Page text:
Last May, the Aruba Tourism Authority (A.T.A) and the Department of Public Health announced the ‘Aruba Health & Happiness Code’, a stringent cleaning and hygiene certification program that is mandatory for all tourism related businesses across the country.
“As we prepared to reopen our borders, it was critical to evolve and innovate as a tourism destination to protect our local community and future travelers once they reach our shores,” said Danguillaume Oduber, Minister of Tourism, Public Health and Sport of Aruba. “We want all visitors to feel reassured in traveling to our One happy island, knowing we worked together as a nation to implement the highest health and safety protocols through every step of their journey.”
The ‘Aruba Health & Happiness Code’ certification provides assurance that each business has taken every measure to offer a safe environment for employees and guests. The certification seal of approval will be displayed prominently on all tourism related businesses, and the certified businesses will also be found on the Department of Public Health website.
Aruba’s health and safety protocols will provide a seamlessly secure and clean experience for visitors at every touchpoint, upon arrival in Aruba. The Aruba Airport Authority has worked with the Department of Public Health and followed World Health Organization (WHO) guidelines to implement numerous measures such as screening, temperature checks, on-site medical professionals, social distance markers and additional shields and safeguards, mandatory PPE training for all staff, and more.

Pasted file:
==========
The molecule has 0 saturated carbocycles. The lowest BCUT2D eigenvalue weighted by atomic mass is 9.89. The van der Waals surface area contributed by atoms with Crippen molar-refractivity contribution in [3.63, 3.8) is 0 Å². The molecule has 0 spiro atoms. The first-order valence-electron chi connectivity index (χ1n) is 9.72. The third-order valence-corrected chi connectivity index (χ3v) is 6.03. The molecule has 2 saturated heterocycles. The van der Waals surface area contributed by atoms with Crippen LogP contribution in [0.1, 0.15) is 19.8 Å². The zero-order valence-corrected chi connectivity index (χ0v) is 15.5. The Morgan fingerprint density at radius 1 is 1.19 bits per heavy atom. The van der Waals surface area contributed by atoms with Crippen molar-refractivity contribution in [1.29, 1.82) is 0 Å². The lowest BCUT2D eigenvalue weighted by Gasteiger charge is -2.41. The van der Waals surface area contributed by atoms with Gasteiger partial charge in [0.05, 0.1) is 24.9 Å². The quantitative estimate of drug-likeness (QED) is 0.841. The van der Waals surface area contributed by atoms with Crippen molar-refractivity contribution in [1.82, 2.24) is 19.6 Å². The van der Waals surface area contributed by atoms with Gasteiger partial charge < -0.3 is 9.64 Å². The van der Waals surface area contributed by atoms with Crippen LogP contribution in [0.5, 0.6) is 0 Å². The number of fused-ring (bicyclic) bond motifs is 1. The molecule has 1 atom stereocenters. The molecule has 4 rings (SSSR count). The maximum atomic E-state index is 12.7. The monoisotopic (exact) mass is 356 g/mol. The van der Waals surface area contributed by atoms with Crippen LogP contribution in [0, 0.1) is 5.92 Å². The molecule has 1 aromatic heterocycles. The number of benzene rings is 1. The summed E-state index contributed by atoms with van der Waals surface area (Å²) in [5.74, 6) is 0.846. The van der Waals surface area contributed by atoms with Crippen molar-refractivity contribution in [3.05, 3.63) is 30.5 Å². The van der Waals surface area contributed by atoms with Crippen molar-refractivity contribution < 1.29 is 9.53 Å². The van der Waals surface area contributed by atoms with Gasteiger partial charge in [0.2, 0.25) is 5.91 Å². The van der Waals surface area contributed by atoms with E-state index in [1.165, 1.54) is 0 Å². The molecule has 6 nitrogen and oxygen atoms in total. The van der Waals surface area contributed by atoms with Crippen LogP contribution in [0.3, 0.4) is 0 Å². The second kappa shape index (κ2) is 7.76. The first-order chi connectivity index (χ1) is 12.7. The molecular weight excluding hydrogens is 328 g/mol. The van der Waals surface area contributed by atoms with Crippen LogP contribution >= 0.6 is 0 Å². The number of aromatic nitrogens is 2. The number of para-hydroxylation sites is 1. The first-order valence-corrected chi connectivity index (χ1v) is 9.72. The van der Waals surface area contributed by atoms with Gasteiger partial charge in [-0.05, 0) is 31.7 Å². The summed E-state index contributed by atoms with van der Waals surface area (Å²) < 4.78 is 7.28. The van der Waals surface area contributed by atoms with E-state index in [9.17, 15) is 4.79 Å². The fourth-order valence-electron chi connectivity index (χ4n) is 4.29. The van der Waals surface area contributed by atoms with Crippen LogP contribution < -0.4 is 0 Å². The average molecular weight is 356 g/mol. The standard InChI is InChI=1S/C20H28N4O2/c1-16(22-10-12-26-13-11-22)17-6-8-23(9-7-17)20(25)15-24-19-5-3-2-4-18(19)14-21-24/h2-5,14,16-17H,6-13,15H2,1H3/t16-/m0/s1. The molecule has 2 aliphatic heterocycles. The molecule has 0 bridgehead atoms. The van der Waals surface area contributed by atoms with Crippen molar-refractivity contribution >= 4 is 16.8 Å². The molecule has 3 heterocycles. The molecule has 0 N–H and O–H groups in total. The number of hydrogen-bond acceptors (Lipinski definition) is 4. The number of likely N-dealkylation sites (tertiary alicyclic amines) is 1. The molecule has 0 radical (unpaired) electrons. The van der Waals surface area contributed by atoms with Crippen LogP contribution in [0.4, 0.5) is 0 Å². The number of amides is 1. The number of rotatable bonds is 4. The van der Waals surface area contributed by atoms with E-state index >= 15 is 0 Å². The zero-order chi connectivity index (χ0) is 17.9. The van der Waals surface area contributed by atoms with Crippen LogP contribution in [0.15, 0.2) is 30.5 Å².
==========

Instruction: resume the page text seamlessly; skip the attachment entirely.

As visitors depart the airport, they will find the ‘Aruba Health & Happiness Code’ certification seal of approval on taxis/transport and on all businesses that fall into the sectors of accommodations, food and beverage, restaurants and bars, casinos, retail shops, and tour operators.
The Aruba Hotel & Tourism Association has distributed their “Best Practices” guide to hotels which elevates the existing cleaning protocols to new norms for all areas including luggage handling, elevator safety, housekeeping guidelines, food & beverage service, casinos and more. The two pillars of the best practices guide are physical distancing and sanitation, based on the Department of Public Health of Aruba and WHO guidelines. Visitors can expect such measures as plexiglass barriers at desks, digital keys and contactless check-in, thorough disinfecting of all public spaces and rooms, and more.
These new protocols to safeguard visitors and locals also extend to national parks and tourism attractions. Aruba’s renowned Arikok National Park will adhere to the certification guidelines and is creating digital experiences to help reinforce social distancing including virtual guided tours of the park. For the first time ever, the Park will permanently ban ATVs (starting June 1) and UTVs (starting October 31) from protected areas. This will help preserve nature and limit how many people can access the park, ultimately providing a more intimate experience for visitors.
In order to receive visitors, all businesses must adhere to the new protocols and receive on-site inspection and approval from the Department of Inspection and Hygiene to be awarded with the Aruba Health & Happiness Code gold certification seal.
For more information visit www.aruba.com.q